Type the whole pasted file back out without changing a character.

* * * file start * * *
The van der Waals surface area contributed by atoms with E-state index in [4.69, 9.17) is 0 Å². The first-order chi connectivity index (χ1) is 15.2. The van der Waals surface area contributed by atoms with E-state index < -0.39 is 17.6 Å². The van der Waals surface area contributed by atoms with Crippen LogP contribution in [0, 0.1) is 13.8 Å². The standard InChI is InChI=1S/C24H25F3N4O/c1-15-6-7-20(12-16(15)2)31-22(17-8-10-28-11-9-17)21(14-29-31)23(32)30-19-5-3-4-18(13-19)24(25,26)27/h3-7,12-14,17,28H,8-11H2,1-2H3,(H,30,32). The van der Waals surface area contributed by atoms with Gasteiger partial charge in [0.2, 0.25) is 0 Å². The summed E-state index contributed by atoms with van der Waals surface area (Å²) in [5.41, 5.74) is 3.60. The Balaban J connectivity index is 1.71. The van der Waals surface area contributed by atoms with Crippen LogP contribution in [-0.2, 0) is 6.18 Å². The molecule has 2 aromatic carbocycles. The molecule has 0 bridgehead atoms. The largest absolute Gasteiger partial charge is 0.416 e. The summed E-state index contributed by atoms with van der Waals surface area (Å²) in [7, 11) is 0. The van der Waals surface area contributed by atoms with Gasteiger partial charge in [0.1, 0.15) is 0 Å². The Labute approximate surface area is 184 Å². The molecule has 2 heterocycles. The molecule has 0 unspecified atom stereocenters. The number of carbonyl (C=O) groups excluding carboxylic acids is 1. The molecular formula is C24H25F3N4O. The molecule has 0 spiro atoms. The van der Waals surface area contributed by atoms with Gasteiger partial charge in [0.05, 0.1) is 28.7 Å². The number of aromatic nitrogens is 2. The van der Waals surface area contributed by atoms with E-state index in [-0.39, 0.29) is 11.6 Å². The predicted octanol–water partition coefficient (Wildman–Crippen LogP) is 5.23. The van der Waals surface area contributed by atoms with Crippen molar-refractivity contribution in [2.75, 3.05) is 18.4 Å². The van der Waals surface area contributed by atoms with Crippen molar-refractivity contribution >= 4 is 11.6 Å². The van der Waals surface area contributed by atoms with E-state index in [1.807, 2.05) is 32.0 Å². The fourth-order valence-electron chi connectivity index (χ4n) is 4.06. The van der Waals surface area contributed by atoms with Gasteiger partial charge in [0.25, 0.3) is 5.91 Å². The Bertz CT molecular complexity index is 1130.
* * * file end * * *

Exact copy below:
The van der Waals surface area contributed by atoms with E-state index in [4.69, 9.17) is 0 Å². The first-order chi connectivity index (χ1) is 15.2. The van der Waals surface area contributed by atoms with E-state index < -0.39 is 17.6 Å². The van der Waals surface area contributed by atoms with Crippen LogP contribution in [0, 0.1) is 13.8 Å². The standard InChI is InChI=1S/C24H25F3N4O/c1-15-6-7-20(12-16(15)2)31-22(17-8-10-28-11-9-17)21(14-29-31)23(32)30-19-5-3-4-18(13-19)24(25,26)27/h3-7,12-14,17,28H,8-11H2,1-2H3,(H,30,32). The van der Waals surface area contributed by atoms with Gasteiger partial charge in [0.2, 0.25) is 0 Å². The summed E-state index contributed by atoms with van der Waals surface area (Å²) in [5.41, 5.74) is 3.60. The Balaban J connectivity index is 1.71. The van der Waals surface area contributed by atoms with Crippen LogP contribution in [-0.2, 0) is 6.18 Å². The molecule has 2 aromatic carbocycles. The molecule has 0 bridgehead atoms. The largest absolute Gasteiger partial charge is 0.416 e. The summed E-state index contributed by atoms with van der Waals surface area (Å²) in [7, 11) is 0. The van der Waals surface area contributed by atoms with Gasteiger partial charge in [0.1, 0.15) is 0 Å². The Labute approximate surface area is 184 Å². The molecule has 2 heterocycles. The molecule has 0 unspecified atom stereocenters. The number of carbonyl (C=O) groups excluding carboxylic acids is 1. The molecular formula is C24H25F3N4O. The molecule has 0 spiro atoms. The van der Waals surface area contributed by atoms with Gasteiger partial charge in [0.05, 0.1) is 28.7 Å². The number of aromatic nitrogens is 2. The van der Waals surface area contributed by atoms with E-state index in [-0.39, 0.29) is 11.6 Å². The predicted octanol–water partition coefficient (Wildman–Crippen LogP) is 5.23. The van der Waals surface area contributed by atoms with Crippen molar-refractivity contribution in [2.75, 3.05) is 18.4 Å². The van der Waals surface area contributed by atoms with Crippen molar-refractivity contribution >= 4 is 11.6 Å². The van der Waals surface area contributed by atoms with E-state index in [1.807, 2.05) is 32.0 Å². The fourth-order valence-electron chi connectivity index (χ4n) is 4.06. The van der Waals surface area contributed by atoms with Gasteiger partial charge in [0.25, 0.3) is 5.91 Å². The Bertz CT molecular complexity index is 1130.